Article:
On the 25th of May 2018, I boarded a plane for the first time in a decade, this time bound for France. And so began the most memorable week of my life post-injury. On arrival at our accommodation, the Accueil, a purpose-built accommodation/hotel for supported pilgrims with health care needs. It looked like a regular hospital ward on the inside but with no hospital staff. It was surreal. All the care was provided by fellow pilgrims and church members (officially dubbed ‘brancardiers’ and ‘handmaids’) who’d volunteered their time through the week, supervised by other fellow members who were nurses, doctors, and pharmacists. It took me off guard how regular everyday people with little to no care experience would roll up their sleeves and with a little guidance, completely dedicate themselves to caring for those who couldn’t. Everything from engineers, small business owners and university students to musicians, pensioners and, I’m certain, a couple of millionaires, these people worked harder than some people I know who actually got paid for the same job. Safe to say they earned my respect. There was a strange sense of safety and calm. Everyone was approachable, helpful and delightfully curious. Genuinely taking interest in each other’s lives and forming unbreakable bonds. I met my roommate and partner in crime for the week on entering my room. Soon enough, awkward introductions turned into copious amounts of banter and philosophical discussion. If for no other reason, I was bound to enjoy the week thanks to him. But there was so much more in store.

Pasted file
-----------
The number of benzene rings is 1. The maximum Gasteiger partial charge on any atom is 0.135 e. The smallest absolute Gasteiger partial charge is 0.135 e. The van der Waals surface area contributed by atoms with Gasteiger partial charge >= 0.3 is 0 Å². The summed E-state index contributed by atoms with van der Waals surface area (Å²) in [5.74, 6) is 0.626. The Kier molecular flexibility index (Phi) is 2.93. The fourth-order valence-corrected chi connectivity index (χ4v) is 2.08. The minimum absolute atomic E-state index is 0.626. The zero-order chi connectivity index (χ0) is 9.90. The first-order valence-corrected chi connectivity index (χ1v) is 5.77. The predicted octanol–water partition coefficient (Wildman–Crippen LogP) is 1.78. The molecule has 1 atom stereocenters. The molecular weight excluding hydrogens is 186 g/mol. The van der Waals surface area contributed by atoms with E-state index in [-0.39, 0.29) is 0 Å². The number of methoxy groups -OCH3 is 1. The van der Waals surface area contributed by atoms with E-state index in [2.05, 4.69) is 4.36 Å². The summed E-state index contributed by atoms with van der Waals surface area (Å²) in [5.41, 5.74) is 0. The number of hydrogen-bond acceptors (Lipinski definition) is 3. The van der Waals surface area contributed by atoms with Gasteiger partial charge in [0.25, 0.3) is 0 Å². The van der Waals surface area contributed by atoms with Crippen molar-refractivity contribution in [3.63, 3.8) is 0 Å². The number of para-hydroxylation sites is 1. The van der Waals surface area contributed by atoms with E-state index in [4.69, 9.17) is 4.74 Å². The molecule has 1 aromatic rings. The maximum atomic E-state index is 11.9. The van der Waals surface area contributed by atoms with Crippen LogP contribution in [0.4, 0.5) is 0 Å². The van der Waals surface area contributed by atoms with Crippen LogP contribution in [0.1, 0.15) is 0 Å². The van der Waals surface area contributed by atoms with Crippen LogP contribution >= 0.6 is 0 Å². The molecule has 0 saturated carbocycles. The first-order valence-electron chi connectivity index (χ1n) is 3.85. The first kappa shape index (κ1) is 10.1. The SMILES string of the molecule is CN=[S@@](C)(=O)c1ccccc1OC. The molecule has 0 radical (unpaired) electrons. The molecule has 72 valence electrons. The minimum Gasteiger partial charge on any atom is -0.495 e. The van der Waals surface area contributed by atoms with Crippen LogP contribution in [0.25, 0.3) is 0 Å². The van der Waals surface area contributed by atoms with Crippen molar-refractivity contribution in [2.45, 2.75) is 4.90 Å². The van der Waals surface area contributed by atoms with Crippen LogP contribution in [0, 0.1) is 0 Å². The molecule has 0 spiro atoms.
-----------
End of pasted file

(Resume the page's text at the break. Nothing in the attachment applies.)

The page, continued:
Over the next week, I would meet and become very fond of a lot of people from very diverse backgrounds. Some would tell me how I reminded them of their children; others would tell me where they wanted to be when they reached my age. Some would enjoy learning to get me up in the morning; others would stay up late at night with me and talk about all sorts. I even had a constructive discussion with a priest about the existence of God; then later shed a tear during mass (Catholic church service). It is absolutely impossible to put everything amazing about this week in words without writing a bible’s worth of blog posts. So instead, I made a little video that I hope captures at least a little snippet of my Lourdes experience.

4 thoughts on “Lourdes 2018

  1. Hi Iffy, I hardly ever do Facebook can’t seem to find time. Lovely to see your reflection & how much you enjoyed your time with us. Trust all is well & hopefully you will see my e mail below that I do check regularly. Keep safe Ify, Paul Griff

  2. Hi Ify,
    I’m so pleased you made it to Lourdes and have the memories to sustain you, especially in these uncertain and strange times.
    Lovely to see the photos of you happy and smiling.
    Keep well and all good wishes
    Karina x